Joint pain is a very common ailment for people of all ages, but in particular in those over fifty. As we age, our bodies become creakier, and compounded with the usual weight gain that happens when we get older, this pain usually worsens as time goes on. Some people also have old injuries that flare up too, making the joint pain even worse.
Looking after our bodies to the optimum levels usually requires doing consistent exercise that keeps us at a healthy weight and maintains muscle strength. However, some exercises aren’t great for our joints, and for those with joint pain, are best avoided altogether. Conversely, there are some forms of exercise that are excellent for managing joint pain and staying fit too.
In this blog we will take a look at the best and worst exercises for those with joint pain, as well as a brief insight into how to manage joint pain when it arrives. Let’s get started, shall we!
The Best Exercises For Joint Pain
Swimming is the perfect exercise for those who experience joint pain or arthritis. The buoyancy of the water supports your body while your muscles work, meaning you get the benefits of strength and cardiovascular fitness, without putting pressure on your sore joints. Plus, the compound exercise of swimming allows for more joint flexibility, reducing inflammation and generally bringing you new levels of fitness, minus joint pain!
Yoga is an ancient practice that has spread around the world due to its strengthening, lengthening and calming properties. This fantastic form of exercise provides those who do it with healthier bodies without being rough or harsh on the joints. You can modify your yoga practice to be comfortable, and can use knee pads, padded yoga mats or other helpful equipment to soften the pressure even further.
- Tai Chi
If you’ve never tried Tai Chi and you have arthritis, you should definitely give it a go. Tai Chi involves repeating fluid motions with your body, building your core strength while simultaneously aiding joint movement and flexibility. Plus, it’s super relaxing! When your body and mind are focused yet relaxed, it can help relieve pain which is only extrapolated by stress or anxiety.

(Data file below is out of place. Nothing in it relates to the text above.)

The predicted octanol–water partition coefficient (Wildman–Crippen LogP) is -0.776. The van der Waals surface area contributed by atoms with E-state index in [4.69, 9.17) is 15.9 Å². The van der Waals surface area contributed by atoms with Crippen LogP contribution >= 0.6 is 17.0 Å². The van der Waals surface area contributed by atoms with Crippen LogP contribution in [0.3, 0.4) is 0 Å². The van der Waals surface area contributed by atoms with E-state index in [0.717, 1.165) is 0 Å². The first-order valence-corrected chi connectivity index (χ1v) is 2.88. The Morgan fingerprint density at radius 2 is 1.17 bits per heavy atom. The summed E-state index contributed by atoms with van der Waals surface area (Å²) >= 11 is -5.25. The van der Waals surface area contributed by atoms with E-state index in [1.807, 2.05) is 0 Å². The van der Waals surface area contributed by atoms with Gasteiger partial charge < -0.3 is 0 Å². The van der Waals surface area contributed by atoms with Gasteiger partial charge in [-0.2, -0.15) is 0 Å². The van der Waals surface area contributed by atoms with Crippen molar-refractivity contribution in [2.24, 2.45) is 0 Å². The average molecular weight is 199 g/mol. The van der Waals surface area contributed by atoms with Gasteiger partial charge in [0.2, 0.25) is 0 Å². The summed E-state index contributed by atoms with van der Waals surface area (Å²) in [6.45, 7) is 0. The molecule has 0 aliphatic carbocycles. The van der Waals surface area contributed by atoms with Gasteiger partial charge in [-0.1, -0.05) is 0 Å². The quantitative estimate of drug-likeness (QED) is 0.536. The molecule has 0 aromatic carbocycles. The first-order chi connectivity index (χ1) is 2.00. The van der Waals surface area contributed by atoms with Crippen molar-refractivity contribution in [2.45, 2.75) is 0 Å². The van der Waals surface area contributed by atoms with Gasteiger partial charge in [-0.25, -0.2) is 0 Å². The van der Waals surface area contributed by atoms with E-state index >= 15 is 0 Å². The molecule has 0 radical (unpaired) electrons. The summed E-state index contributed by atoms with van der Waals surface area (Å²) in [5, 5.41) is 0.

The Worst Exercises For Joint Pain
It is a well-known fact that running, while fantastic for cardiovascular fitness, is no friend of your joints. Your feet, ankles, knees, hips and spine can all be adversely affected by frequent running, and many runners have to retire at a young age due to joint-related injuries and pain. While jogging isn’t an out-and-out bad thing at all, it probably is best avoided if you have bad joints or arthritis.
If you do enjoy running and want to continue, make sure to invest in high quality running shoes that help absorb the impact and reduce joint pain.
- Horse riding
Horse riding is a wonderfully fun sport that teaches you a lot, but it isn’t particularly good for your joints, especially if you have joint pain to start off with. The seated position puts your hips under some pressure, and unless you have great core strength or are already an experienced rider, it is likely your back will suffer too.
Only riders who have great experience or high fitness levels can hold a position while riding that doesn’t hurt their joints – so if you’re a beginner with arthritis, it might be time to find a new sport.
3. High Impact Sports
High-impact sports such as tennis, rugby, basketball, football or squash are generally a no-go if you want to avoid joint pain. Repeatedly jumping, landing, twisting and turning can be very hard on your joints, making your joint pain worse over time.
Caring For Sore Joints
Taking care of sore joints is about consistency. Stretching daily while building muscle strength is one of the best ways to support your joints, because it helps to take weight off the joints and use your muscles to cushion the impact.
Additionally, you should speak with your doctor about medications and soothing balms that can be applied to sore areas to help with daily or chronic joint pain. Products like flexiseq gel are highly beneficial to people who can’t get rid of joint pain altogether, but want to relieve some of the pain that comes from it, to support their daily activities and exercise too.
Finally, it is advisable to visit regularly with a physiotherapist to care for your joints, as they can give you advice on how to exercise to support your joint pain and ultimately reduce it over time. Some people can access physiotherapy through their health insurance, especially if they are referred by a medical professional first.
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